I thoroughly enjoyed David Starkey’s recent Music and Monarchy series on BBC2. In one illustration I was able to pick out the small figure of Joah Bates, of Halifax, visible at the organ console during the 1784 Handel concert in Westminster Abbey.
As the first Halifax musician to find fame in London Bates deserves far more local recognition.
Joah Bates was baptised at Halifax Parish Church in March 1741, son of Henry Bates, the parish clerk, who was also landlord of the Bacchus Inn, King Street.
Having attending Heath, Manchester Grammar and Eton schools, Joah Bates went up to Cambridge, where he came to the attention of John Montagu, 4th Earl of Sandwich, First Lord of the Admiralty, a great patron of music (also inventor of the sandwich).
Attracted by Bates’s wonderful musical and general talents, the earl appointed him as his private secretary. Soon Bates was appointed to various Civil Service posts, though he also taught music within the Montagu family. As his influence grew Bates gained many other friends among the aristocracy.
Described as “a disting-uished musician and scholar, who excelled in the knowledge of harmony”, Bates was also a first-rate performer on the organ and made contacts which helped in obtaining an organ for Halifax Parish Church.
Bates was present at Halifax in 1766 when the parish church organ, built by Johann Snetzler, was installed. William Herschel, later the famous astronomer, was the church’s first organist.
A champion of “ancient” (ie baroque) music, Bates was made a director of the London Concerts of Antient Music and he also helped organise the Handel Festival commemorations held in Westminster Abbey from 1784-91, which he actually conducted from the organ.
Each festival involved more than 500 performers, including a number of singers from Halifax. The festivals involved the unprecedented public use of a consecrated building to honour the cult of a man.
At the close of the first Handel concert in 1784 King George III presented Joah Bates with a gold-ornamented walking stick and a ring containing a miniature portrait of Handel.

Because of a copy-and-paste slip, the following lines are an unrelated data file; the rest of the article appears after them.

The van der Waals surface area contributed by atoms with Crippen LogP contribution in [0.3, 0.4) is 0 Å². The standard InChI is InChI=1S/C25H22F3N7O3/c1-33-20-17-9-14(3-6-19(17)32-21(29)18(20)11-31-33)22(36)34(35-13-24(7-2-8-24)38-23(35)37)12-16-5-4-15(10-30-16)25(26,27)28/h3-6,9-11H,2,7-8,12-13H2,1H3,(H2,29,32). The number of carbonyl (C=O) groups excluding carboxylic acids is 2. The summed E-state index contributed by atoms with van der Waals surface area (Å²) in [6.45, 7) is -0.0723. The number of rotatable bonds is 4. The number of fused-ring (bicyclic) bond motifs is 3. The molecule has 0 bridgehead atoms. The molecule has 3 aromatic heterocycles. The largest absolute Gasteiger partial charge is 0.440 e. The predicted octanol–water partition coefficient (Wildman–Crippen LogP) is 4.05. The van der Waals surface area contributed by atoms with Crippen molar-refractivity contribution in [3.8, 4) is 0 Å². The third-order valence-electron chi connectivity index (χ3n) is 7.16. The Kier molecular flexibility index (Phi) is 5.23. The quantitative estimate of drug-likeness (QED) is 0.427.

Bates was also offered a baronetcy but he declined it as he felt a title would cost too much to maintain.
There is evidence that Bates actually met Handel, according to Sir George Smart, who in 1784 was an eight-year-old chorister at the Chapel Royal, during the first Handel Festival at Westminster, where he was given the task of turning over the leaves of the music scores for Bates.
In 1791 Joseph Haydn was in London and he attended the last of the Handel commemorations directed by Bates. He occupied a seat near the King’s box in the abbey “and at the Hallelujah Chorus, when all with the King rose to their feet, old Haydn wept like a child and exclaimed in overwhelming emotion, ‘He is the master of us all’.”
In December 1794 Haydn went to visit the Bates family at their home in Bedford Row, London. Mrs Bates sang some of Haydn’s songs “in so admirable a manner as drew from him the warmest eulogiums – he had never heard them sung so well.”
Haydn himself records: “On 15 Dec 1794 I visited Mr Baze [sic], who conducts the Ancient-Concert from the organ and plays quite well; his wife has a very pleasant, flexible voice, her pitch is very true and her pronunciation clear.”
Joah Bates’ s wife was Sarah Harrop, originally from Saddleworth, who, while in Halifax, was a music student of Thomas Stopford, the parish church’s second organist. She became a famous singer in London.
While mixing with the elite in London Bates kept in regular touch with his family in Halifax. He died at London in 1799 and was buried in St Andrew’s Church, Holborn. Bates’s name may still be seen on the board placed above Handel’s memorial in the abbey to commemorate the festivals.
Such are the remarkable 18th-century links of the son of a Halifax innkeeper with London society and with some of the greatest European composers of that age.